In Japan, the annual slaughter of dolphins, porpoises and small whales continues.
Starting Sept. 1, and usually continuing through March, fishermen herd whole families of small cetaceans into a shallow bay and mercilessly stab and drown them to death. This annual slaughter was virtually unknown until 2003, when members of the Sea Shepherd Conservation Society, mainly known for the show "Whale Wars," released covertly obtained film and photographs of the now-infamous bloody cove in a village called Taiji.
In 2009, a slaughter by the fishermen of Taiji was brought to the public when the Oceanic Preservation Society produced its first film, "The Cove," which won the Academy Award for best documentary feature the following year.
Ric O'Barry, who plays a huge part in the movie, has led a movement to stop this senseless slaughter and capture of these exquisite animals. He is also the founder of the Ric O'Barry Dolphin Project. The dedication of O'Barry and the Sea Shepherd society has been the only defense these wonderful animals have had. Unfortunately, all they can do is document the horrors in Taiji.
The Taiji fishermen try to claim that this is a tradition more than 100 years old, but it started in 1969 and has been an annual hunt since then. The main drive behind this hunt is to capture dolphins and sell them to aquariums, resorts and dolphin shows.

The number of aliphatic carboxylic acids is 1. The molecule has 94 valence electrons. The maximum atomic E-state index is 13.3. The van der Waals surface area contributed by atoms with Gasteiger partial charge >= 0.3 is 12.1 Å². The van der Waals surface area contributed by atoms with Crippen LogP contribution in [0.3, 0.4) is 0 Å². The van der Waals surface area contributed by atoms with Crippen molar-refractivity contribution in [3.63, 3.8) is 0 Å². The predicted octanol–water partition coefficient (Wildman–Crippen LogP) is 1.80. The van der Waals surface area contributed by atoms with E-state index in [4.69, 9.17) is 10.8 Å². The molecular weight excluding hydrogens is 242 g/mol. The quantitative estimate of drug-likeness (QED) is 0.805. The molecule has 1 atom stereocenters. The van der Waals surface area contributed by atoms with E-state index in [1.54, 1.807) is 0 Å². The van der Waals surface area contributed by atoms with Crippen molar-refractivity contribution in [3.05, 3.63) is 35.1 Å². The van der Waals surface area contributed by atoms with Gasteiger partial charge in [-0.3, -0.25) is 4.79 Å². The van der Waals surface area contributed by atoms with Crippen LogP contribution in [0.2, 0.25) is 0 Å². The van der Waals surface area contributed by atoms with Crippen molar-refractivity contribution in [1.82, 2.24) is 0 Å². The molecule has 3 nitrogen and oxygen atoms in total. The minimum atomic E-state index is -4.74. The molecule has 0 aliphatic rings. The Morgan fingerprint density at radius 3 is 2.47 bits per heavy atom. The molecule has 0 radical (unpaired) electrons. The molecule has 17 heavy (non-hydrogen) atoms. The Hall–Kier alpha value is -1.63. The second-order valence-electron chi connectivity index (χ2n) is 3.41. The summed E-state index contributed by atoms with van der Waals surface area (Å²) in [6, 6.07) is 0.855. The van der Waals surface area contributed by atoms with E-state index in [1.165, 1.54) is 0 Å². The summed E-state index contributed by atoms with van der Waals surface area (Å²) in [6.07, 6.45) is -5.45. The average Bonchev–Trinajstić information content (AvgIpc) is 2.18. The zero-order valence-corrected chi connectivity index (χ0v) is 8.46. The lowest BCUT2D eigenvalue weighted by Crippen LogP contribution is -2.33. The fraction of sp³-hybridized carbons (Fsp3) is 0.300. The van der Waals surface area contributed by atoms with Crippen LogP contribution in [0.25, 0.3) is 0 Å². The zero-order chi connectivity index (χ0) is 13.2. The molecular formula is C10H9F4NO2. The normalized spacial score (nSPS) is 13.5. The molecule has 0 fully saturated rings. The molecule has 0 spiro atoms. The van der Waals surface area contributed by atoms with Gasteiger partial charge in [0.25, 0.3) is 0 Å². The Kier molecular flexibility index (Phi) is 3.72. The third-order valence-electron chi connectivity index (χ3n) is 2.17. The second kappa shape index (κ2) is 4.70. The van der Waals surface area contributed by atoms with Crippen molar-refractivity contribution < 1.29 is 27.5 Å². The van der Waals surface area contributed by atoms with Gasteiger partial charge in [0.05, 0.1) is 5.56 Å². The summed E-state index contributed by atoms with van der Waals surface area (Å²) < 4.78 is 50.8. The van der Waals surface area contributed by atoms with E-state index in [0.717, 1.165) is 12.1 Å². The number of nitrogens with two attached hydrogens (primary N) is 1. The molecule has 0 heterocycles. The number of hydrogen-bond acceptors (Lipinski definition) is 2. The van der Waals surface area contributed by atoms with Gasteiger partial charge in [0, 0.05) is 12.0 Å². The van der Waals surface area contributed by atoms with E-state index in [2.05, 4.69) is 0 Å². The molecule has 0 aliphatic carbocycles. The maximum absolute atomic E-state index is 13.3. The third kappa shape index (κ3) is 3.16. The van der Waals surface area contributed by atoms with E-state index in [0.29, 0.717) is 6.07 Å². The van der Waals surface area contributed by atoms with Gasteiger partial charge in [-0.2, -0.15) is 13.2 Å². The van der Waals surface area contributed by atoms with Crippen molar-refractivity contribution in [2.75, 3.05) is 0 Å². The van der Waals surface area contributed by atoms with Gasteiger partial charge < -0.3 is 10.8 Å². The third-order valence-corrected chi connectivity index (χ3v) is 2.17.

The average price of a dolphin is around $200,000. These fishermen are also killing the dolphins for meat. This meat can be highly contaminated with mercury and is unsafe for human consumption.
So what can we do to help stop this?
First, we can spread the word. The next thing is to stop supporting and buying tickets to any place that has dolphin shows, dolphins in captivity or activities involving swimming with dolphins.
If there is no market, then there is no need to continue this annual hunt.
You can also tell the World Assn. of Zoos and Aquariums to take action against the dolphin hunts.
Thousands of Japanese along with millions of other people throughout the world support halting this annual slaughter. The acts of 63 fishermen from Taiji do not represent the entire country of Japan.
Let's help preserve these wonderful species so our children and our children's children will be able to enjoy the beauty and mystic that we so luckily get to enjoy.
JEREMY OLSON, who wrote this piece with input from his friends at the Facebook Taiji Dolphin Action Group, lives in Costa Mesa.